Biochemical Characterization of a Dihydroneopterin Aldolase Used for Methanopterin Biosynthesis in Methanogens

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American Society for Microbiology

The gene encoding 7,8-dihydroneopterin aldolase (DHNA) was recently identified in archaea through comparative genomics as being involved in methanopterin biosynthesis (V. Crecy-Lagard, G. Phillips, L. L. Grochowski, B. El Yacoubi, F. Jenney, M. W. Adams, A. G. Murzin, and R. H. White, ACS Chem. Biol. 7:1807-1816, 2012, doi:10.1021/cb300342u). Archaeal DHNA shows a unique secondary and quaternary structure compared with bacterial and plant DHNAs. Here, we report a detailed biochemical examination of DHNA from the methanogen Methanocaldococcus jannaschii. Kinetic studies show that M. jannaschii DHNA possesses a catalytic capability with a k(cat)/K-m above 10(5) M-1 s(-1) at 70 degrees C, and at room temperature it exhibits a turnover number (0.07 s(-1)) comparable to bacterial DHNAs. We also found that this enzyme follows an acid-base catalytic mechanism similar to the bacterial DHNAs, except when using alternative catalytic residues. We propose that in the absence of lysine, which is considered to be the general base in bacterial DHNAs, an invariant water molecule likely functions as the catalytic base, and the strictly conserved His35 and Gln61 residues serve as the hydrogen bond partners to adjust the basicity of the water molecule. Indeed, substitution of either His35 or Gln61 causes a 20-fold decrease in k(cat). An invariant Tyr78 is also shown to be important for catalysis, likely functioning as a general acid. Glu25 plays an important role in substrate binding, since replacing Glu25 by Gln caused a >= 25-fold increase in K-m. These results provide important insights into the catalytic mechanism of archaeal DHNAs.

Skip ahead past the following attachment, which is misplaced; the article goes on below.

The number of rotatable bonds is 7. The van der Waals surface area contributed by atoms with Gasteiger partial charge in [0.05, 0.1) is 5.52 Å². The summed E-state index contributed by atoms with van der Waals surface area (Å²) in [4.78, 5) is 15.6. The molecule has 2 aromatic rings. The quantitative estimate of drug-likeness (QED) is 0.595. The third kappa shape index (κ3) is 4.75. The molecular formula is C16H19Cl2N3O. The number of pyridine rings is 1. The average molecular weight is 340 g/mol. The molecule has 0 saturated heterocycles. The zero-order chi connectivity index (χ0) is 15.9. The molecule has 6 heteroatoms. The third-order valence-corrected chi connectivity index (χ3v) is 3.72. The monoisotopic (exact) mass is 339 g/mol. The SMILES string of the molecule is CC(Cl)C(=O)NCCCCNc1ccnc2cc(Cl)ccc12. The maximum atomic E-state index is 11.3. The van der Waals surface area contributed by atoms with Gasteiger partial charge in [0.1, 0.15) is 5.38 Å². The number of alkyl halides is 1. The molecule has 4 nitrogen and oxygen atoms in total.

Wang, Yu, et al. (2014). Biochemical Characterization of a Dihydroneopterin Aldolase Used for Methanopterin Biosynthesis in Methanogens. Journal of Bacteriology, 196(17), 3191-3198. doi:10.1128/jb.01812-14